In an interview with Maggy Wang of the Malaysian podcast 'Head Over Heels', she discussed her struggles as a woman in a society that tends to underestimate female society. As such she wants more women to follow their dreams and create something they enjoy. She went on to say that pursuing your dreams is just as important as having and caring for a family.
It was the scorn and underestimation that drove her forward, motivating her to work harder and harder so she could prove to them that she was capable of achieving what she wants.
It was that ridicule and underestimation that drive her forward, making her work harder and harder so she can turn around actually show them that she could achieve what she want. She is a firm believer in and practitioner of her own words "Always give it your best. Every single day of your life, your heart, and soul."
Her dream of creating beautiful, high-quality shoes and bags that all women would love and enjoy has come true. Started as a small business in a living room making women's footwear, they have expanded from their first store in 1Utama in 2016 to 7 stores across Malaysia and an e-Commerce platform serving a global audience.
In that interview with Head Over Heels, she also mentioned a powerful message that any woman who wants to pursue her ambition should heed: "You are your biggest cheerleaders, don't care what other people have to say."
Love, Bonito is South Asia's omnichannel fashion brand, co-founded by Rachel Lim, and it recently marked its 11th year in business. What is now one of Singapore's first fashion brands had a bumpy and difficult journey since its humble beginning as BonitoChico in 2005.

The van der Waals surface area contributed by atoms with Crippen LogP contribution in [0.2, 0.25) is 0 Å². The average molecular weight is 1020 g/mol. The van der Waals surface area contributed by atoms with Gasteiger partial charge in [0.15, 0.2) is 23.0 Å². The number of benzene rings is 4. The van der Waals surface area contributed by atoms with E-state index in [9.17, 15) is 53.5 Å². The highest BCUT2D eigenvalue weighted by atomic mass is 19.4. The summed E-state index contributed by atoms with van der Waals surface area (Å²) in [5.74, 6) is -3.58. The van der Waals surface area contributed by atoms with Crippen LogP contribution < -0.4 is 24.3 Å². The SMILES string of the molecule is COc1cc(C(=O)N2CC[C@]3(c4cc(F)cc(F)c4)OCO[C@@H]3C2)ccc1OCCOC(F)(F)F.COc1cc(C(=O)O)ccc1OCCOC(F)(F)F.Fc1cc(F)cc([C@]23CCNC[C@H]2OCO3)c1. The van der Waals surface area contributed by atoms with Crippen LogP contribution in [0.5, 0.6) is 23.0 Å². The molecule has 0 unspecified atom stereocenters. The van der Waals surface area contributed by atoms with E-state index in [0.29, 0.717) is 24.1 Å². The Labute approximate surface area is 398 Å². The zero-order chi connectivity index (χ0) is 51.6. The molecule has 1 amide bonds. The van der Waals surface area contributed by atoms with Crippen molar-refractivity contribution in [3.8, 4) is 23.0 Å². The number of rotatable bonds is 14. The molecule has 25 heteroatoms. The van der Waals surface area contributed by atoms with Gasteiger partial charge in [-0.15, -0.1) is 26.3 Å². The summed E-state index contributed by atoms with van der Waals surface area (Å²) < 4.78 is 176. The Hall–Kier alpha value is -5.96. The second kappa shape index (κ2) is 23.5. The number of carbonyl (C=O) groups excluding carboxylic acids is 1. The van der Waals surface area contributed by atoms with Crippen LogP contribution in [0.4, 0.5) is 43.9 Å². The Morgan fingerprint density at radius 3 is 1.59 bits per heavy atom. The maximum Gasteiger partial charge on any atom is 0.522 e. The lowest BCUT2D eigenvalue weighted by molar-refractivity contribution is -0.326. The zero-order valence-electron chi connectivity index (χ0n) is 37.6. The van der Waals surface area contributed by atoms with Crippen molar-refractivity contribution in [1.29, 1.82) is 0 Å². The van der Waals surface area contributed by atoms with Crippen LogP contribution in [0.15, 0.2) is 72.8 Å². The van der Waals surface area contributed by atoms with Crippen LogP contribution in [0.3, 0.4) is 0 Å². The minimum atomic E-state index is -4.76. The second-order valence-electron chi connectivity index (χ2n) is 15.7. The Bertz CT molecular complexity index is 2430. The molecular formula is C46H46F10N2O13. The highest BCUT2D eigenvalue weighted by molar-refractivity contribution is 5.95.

It all started when Rachel Lim decided to drop out of college to pursue her dream of reinventing the retail industry. After facing a five-figure fee for leaving college, the then-21-year-old had no one to turn to but her mother.
She explained to CNBC Make It that she was bonded by the government and had to pay a fee when she quit, and "I obviously didn't have the money, so I had no choice but to go to my mom and ask for a loan."
However, this is not a case of a wealthy child receiving funds from a wealthy parent, as Lim's mother was already working two jobs to support the family after her father went bankrupt during the Asian Financial Crisis in 1997.
She also added, “That’s one of the reasons why I knew I could not fail. I could not let her down.” It was the pressure she needed to ensure the success of her business as she knew that was all the money she had and needed to repay her mother.
She certainly didn't give up and kept going, as BonitoChico, which began as a blog shop selling pre-loved items by Rachel and her two friends, has grown into a fashion empire with its line of products.
The company rebranded to its current name, Love, Bonito, in 2010, and has since expanded into 10 markets across South East Asia, East Asia, Australia, and the United States, as well as shipping to 20 locations worldwide. The fashion house has also expanded its products to encompass more than just fashionable, affordable apparel under Lim's leadership.
She has accomplished a great deal in her career. Rachel has spoken and headlined at TEDx, the Asia Retail Leaders Conference, the Great Women of Our Time Forum, the Future is Female conference, and the Her World Young Women Achiever Forum to name a few. She was also named by Forbes as Asia's 30under30 in 2016 and by TatlerAsia as Asia's Most Influential in 2021.
When Prestige asked what advice she would give to someone looking to start-up in the fashion industry. She replied,
"Know what you stand for and stay true to it. We are in a very competitive market which is very, very saturated. So, you need to have a good, complete brand with its own niche; you need to be very clear about what makes you unique.”